Math on Their Own TERMs
The Weber State University developmental math program is moving toward a new, technological way of offering its courses.
Technology Enhanced Redesign of Mathematics (TERM) utilizes a Web-based computer program to help students more effectively learn math at their own pace.
In a TERM instructional setting, students meet each week for one hour in a classroom and spend a second hour in a TERM computer lab. In both the classroom and the lab, students work on math using the Web-based program, and faculty and peer tutors provide individualized help. Students also are able to work on the Web-based program from their home computers or any computer with an Internet connection.
To accommodate the new TERM curriculum, the Lampros Hall computer lab is being exclusively designated as a resource for TERM students beginning spring semester 2010.
Kathleen Lukken, co-chair of the TERM steering committee, is quick to point out that the TERM program, with its emphasis on Web-based learning, actually gives students more individualized attention from faculty, not less.
"During a typical course lecture, it is almost impossible for a faculty member to address each student individually in terms of what content needs clarification for that student," Lukken said. "In a TERM instructional setting, students are working on math, and faculty and peer tutors are there to immediately assist each individual student."
Instead of teaching students in a lecture-based format, faculty do the majority of their teaching one-on-one with students, explaining concepts that may be particularly unclear.
"Faculty are helping students at the point when students most need the help," Lukken said. "This is the ‘aha' moment faculty seek with their students and find particularly gratifying."
This individualized attention also enables students to either move ahead or stay behind the curriculum. The TERM program has deadlines, but students have much more flexibility to meet them. This allows students to complete more than one course in a semester. Alternatively, it allows students to take more than one semester to complete a course. When they register for the course again, they can resume right where they left off the prior semester, without having to repeat information.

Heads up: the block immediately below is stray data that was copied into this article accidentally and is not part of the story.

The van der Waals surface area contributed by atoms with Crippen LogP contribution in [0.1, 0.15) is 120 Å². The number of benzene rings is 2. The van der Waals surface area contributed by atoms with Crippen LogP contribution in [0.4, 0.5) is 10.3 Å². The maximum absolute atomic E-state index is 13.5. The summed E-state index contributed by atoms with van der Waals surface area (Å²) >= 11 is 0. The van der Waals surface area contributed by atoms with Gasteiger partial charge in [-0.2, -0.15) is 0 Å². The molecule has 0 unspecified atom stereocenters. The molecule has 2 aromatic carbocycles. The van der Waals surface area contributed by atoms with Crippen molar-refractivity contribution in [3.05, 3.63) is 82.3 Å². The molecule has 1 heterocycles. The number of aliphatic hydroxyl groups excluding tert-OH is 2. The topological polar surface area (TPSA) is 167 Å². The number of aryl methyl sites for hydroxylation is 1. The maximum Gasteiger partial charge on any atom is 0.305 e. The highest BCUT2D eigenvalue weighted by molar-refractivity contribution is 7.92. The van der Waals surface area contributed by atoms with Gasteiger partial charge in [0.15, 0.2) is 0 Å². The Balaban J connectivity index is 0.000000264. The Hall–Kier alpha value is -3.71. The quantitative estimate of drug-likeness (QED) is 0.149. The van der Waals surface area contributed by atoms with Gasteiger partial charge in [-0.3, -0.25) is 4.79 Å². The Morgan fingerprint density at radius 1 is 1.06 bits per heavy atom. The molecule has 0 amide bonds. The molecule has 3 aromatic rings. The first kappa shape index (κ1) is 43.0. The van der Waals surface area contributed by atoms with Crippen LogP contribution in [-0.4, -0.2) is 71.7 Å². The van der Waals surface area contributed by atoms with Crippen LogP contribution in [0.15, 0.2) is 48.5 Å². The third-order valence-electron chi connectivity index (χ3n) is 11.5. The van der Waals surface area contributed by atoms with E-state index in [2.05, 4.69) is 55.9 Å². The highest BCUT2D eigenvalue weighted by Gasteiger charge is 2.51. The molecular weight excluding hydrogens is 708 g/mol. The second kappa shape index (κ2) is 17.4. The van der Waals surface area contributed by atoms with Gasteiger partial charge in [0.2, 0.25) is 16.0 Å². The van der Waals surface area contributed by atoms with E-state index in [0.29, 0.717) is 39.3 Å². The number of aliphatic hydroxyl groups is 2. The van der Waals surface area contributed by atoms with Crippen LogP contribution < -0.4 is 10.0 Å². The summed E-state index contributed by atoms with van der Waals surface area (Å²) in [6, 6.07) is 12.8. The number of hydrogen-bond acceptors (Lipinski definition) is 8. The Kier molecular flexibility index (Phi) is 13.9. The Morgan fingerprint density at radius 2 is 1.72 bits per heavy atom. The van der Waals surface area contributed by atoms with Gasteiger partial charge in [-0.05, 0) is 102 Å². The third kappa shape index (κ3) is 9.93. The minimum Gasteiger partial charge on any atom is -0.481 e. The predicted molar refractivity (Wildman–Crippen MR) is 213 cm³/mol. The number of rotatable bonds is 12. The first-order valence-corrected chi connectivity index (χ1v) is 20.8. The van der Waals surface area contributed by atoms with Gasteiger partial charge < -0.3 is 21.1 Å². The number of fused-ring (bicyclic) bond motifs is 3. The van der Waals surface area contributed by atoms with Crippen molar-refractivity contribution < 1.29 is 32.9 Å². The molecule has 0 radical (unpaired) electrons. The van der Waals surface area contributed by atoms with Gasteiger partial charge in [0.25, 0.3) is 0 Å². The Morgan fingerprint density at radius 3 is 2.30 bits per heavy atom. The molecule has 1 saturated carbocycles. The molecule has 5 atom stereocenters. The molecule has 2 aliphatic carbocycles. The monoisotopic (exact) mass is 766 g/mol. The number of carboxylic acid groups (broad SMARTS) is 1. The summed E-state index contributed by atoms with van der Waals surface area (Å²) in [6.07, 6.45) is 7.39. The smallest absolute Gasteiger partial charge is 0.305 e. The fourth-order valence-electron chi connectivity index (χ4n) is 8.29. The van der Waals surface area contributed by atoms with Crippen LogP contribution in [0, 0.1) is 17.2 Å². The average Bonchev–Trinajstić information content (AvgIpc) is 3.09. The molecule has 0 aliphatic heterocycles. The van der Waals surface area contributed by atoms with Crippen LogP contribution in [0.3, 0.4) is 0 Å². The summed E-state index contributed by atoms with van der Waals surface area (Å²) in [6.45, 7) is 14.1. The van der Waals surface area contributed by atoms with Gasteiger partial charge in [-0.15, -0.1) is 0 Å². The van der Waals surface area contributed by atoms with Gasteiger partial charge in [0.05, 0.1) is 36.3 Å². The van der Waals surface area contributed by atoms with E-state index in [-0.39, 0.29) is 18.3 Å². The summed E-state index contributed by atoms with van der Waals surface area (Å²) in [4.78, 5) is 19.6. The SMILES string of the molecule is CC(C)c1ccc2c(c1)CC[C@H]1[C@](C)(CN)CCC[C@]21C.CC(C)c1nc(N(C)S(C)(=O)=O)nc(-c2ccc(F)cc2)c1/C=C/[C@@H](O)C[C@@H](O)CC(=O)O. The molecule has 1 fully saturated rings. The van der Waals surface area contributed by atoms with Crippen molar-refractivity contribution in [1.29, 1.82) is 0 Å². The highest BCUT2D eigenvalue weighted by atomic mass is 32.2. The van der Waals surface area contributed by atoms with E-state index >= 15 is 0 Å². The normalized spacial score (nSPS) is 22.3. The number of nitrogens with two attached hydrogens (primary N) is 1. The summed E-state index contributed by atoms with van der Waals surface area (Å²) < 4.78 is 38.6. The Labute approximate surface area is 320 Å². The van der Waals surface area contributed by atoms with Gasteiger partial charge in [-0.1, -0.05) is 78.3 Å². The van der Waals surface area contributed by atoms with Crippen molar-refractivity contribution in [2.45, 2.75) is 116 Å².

Other institutions, like the University of Alabama and Cleveland State Community College, have been using technology-enhanced math programs for several years. Each has seen an increase in their pass rates from around 50 percent to 70 percent. WSU's developmental math program expects similar results.
"A TERM curriculum removes most, if not all, of the math anxiety many developmental math students have after trying over many years, often unsuccessfully, to learn math," Lukken said. "Students are less anxious in a TERM environment because all course assignments, homework, quizzes and comprehensive exams may be repeated multiple times as students work toward earning a passing grade."
TERM will be included in all sections of Math 950 next semester and will be incorporated into all developmental classes in the summer semester.
"Students tend to like the TERM approach because, to a great extent, they are in control of the learning experience," said John Thaeler, developmental math director. "The program will set minimum standards, but students quickly move from meeting the minimums to shooting for the maximums. The TERM approach may result in better grades, but it's not grade inflation so much as work inflation."
Visit weber.edu/wsutoday for more news about Weber State University.